Printer Friendly

The Boston massacre: on a cold winter's night in 1770, a regiment of British troops fired into an angry mob of Bostonians, killing five people. Boston demanded justice--but who was at fault?

After defeating France in the French and Indian War in 1763, Britain passed a series of laws and taxes on American colonists. Having run up a large war debt, Britain wanted the colonists to pay for their own defense against Indian attacks. The Quartering Act of 1765, for example, required the colonists to house British soldiers and provide them with firewood, beer, and candles. The Stamp Act taxed paper documents, such as newspapers, giving birth to the slogan "no taxation without representation," and leading to riots in the streets. A year later, the British Parliament was forced to repeal (strike down) the measure.

In 1767, the British imposed the Townshend Acts, which taxed imported goods, such as paper and tea. British troops were sent to Boston to enforce the unpopular measure. The soldiers had orders not to harm any Bostonian. But confronted daily by angry townspeople and denounced by fiery politicians like Samuel Adams, those orders were hard to follow. Many colonists threw eggs at the soldiers, whom they called "lobsterbacks," and trained their dogs to attack them. Finally, in March 1770, violence broke out. A young law clerk, Jonathan Austin, was an eyewitness to the event that would be called the Boston Massacre.


Jonathan Austin: The trouble started around noon on a Friday, the second of March. A group of rope makers was in the street when a British soldier named Patrick Walker came by, looking for extra work. The rope makers were in no mood to be friendly.

William Green: Hey, soldier--do you want some work?

Patrick Walker: In faith, I do.

Green: Good, clean my outhouse.

Walker: Clean it yourself, you swine!

Green: Bloody lobsterback! My outhouse is a perfect place for you.

Austin: There was a brief scuffle between the soldier and the rope makers. Later, Walker returned with a group of his fellow soldiers. Sticks and clubs went flying. When the dust settled, the soldiers were fleeing back to their barracks.


Austin: As you can imagine, that wasn't the end of it. Over the weekend, more fights broke out. Monday the fifth was clear and cold. A foot of snow and ice covered the ground. As night fell, groups of men roamed the streets with clubs, looking for a fight. Near the Customs House, a young soldier named Hugh White was standing guard when an apprentice wig maker called to him from the dark.

Edward Garrick: Your captain is a stingy, good-for-nothing goat. My master made him a fine wig, and he refused to pay.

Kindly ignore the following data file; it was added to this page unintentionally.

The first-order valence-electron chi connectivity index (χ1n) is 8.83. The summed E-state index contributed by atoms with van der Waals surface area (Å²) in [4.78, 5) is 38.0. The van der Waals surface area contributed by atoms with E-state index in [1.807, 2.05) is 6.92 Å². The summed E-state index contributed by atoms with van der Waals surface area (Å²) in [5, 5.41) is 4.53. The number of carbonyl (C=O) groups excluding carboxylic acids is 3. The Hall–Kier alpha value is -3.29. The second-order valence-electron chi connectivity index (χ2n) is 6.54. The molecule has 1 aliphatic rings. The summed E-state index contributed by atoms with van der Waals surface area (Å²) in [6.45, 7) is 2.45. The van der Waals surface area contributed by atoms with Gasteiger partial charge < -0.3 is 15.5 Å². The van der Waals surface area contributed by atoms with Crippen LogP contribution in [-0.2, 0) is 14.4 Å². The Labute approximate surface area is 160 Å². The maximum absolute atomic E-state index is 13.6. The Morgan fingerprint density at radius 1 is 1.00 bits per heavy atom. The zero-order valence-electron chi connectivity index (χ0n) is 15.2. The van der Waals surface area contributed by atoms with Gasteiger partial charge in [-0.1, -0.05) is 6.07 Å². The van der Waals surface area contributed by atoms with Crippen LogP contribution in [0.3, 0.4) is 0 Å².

Hugh White: What say you? My captain is a gentleman.

Garrick: Gentleman, hah! There are no gentlemen in your regiment.

White: You mean there are no gentlemen in this town, only ruffians [bullies] and cowards. Show your face, coward.

Garrick (stepping forward): I am not afraid of you. Go back to England where you belong, lobsterback!

Austin: That's when White swung his gun and hit Garrick across the face. Garrick ran, calling for help. White followed and hit him again. Word got out, and soon a crowd gathered, pressing in around the soldier.

Crowd: Lousy rascal! You lobster scoundrel!

Austin: Hearing the commotion, I arrived and begged the crowd to back off. But they began to pelt White with ice from the street. The soldier started to load his musket. A local bookseller in the crowd shouted a warning.

Henry Knox: Do not fire, soldier. If you fire, you will die for it.

White: If they touch me, I will fire!

Crowd: Knock him down! Kill him! Cowardly Brit--you're afraid to fight!


Austin: The mob around Private White continued to grow. Hearing his soldier was in danger, British Captain Thomas Preston was torn about what to do.

Captain Preston (to his soldiers): If I assemble troops, the mob will surely grow angrier. And yet I can't leave a man to their mercy.

Austin: Finally, Preston came to White's aid with a squad of seven soldiers. But the crowd wouldn't let them move. Angry, screaming men pressed within inches of the soldiers' bayonets. Richard Palmes, a merchant, tried to prevent violence.

Richard Palmes: Captain Preston, are your men's muskets loaded?

Preston: Yes.

Palmes: I hope they don't intend to fire on these people.

Preston: By no means. The men will not fire without my orders.

Crowd (taunting): Go ahead and fire! Fire, you rascals, and to the devil with you!